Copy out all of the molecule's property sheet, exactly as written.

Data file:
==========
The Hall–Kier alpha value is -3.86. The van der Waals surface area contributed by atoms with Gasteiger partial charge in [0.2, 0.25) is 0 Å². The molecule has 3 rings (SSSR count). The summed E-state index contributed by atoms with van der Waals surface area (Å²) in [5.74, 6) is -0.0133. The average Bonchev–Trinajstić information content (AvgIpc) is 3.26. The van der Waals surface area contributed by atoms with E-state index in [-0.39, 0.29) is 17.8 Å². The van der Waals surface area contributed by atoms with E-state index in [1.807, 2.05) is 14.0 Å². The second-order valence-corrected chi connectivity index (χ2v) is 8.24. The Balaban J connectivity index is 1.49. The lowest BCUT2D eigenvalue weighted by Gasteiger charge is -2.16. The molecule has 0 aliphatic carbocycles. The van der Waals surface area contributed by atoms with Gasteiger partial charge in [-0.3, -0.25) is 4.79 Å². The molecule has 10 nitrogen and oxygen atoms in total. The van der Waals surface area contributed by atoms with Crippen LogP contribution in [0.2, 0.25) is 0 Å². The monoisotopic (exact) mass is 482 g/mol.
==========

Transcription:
The Hall–Kier alpha value is -3.86. The van der Waals surface area contributed by atoms with Gasteiger partial charge in [0.2, 0.25) is 0 Å². The molecule has 3 rings (SSSR count). The summed E-state index contributed by atoms with van der Waals surface area (Å²) in [5.74, 6) is -0.0133. The average Bonchev–Trinajstić information content (AvgIpc) is 3.26. The van der Waals surface area contributed by atoms with E-state index in [-0.39, 0.29) is 17.8 Å². The van der Waals surface area contributed by atoms with E-state index in [1.807, 2.05) is 14.0 Å². The second-order valence-corrected chi connectivity index (χ2v) is 8.24. The Balaban J connectivity index is 1.49. The lowest BCUT2D eigenvalue weighted by Gasteiger charge is -2.16. The molecule has 0 aliphatic carbocycles. The van der Waals surface area contributed by atoms with Gasteiger partial charge in [-0.3, -0.25) is 4.79 Å². The molecule has 10 nitrogen and oxygen atoms in total. The van der Waals surface area contributed by atoms with Crippen LogP contribution in [0.2, 0.25) is 0 Å². The monoisotopic (exact) mass is 482 g/mol.